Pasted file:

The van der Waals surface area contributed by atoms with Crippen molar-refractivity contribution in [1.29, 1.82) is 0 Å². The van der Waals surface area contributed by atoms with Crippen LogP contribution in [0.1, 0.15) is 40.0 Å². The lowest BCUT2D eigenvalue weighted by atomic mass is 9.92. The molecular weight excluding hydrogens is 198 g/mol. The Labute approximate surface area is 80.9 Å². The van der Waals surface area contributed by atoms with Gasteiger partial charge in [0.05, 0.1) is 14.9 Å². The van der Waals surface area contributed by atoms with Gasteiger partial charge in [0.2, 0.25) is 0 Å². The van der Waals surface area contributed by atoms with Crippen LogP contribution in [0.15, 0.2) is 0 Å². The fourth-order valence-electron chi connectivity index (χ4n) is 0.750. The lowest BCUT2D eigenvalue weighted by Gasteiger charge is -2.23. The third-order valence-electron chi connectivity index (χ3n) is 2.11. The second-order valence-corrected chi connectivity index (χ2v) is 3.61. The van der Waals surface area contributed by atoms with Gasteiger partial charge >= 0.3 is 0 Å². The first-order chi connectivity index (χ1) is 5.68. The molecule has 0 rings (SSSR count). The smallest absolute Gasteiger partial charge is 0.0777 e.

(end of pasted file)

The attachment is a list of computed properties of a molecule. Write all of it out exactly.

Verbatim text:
The van der Waals surface area contributed by atoms with Crippen molar-refractivity contribution in [1.29, 1.82) is 0 Å². The van der Waals surface area contributed by atoms with Crippen LogP contribution in [0.1, 0.15) is 40.0 Å². The lowest BCUT2D eigenvalue weighted by atomic mass is 9.92. The molecular weight excluding hydrogens is 198 g/mol. The Labute approximate surface area is 80.9 Å². The van der Waals surface area contributed by atoms with Gasteiger partial charge in [0.05, 0.1) is 14.9 Å². The van der Waals surface area contributed by atoms with Gasteiger partial charge in [0.2, 0.25) is 0 Å². The van der Waals surface area contributed by atoms with Crippen LogP contribution in [0.15, 0.2) is 0 Å². The fourth-order valence-electron chi connectivity index (χ4n) is 0.750. The lowest BCUT2D eigenvalue weighted by Gasteiger charge is -2.23. The third-order valence-electron chi connectivity index (χ3n) is 2.11. The second-order valence-corrected chi connectivity index (χ2v) is 3.61. The van der Waals surface area contributed by atoms with Gasteiger partial charge >= 0.3 is 0 Å². The first-order chi connectivity index (χ1) is 5.68. The molecule has 0 rings (SSSR count). The smallest absolute Gasteiger partial charge is 0.0777 e.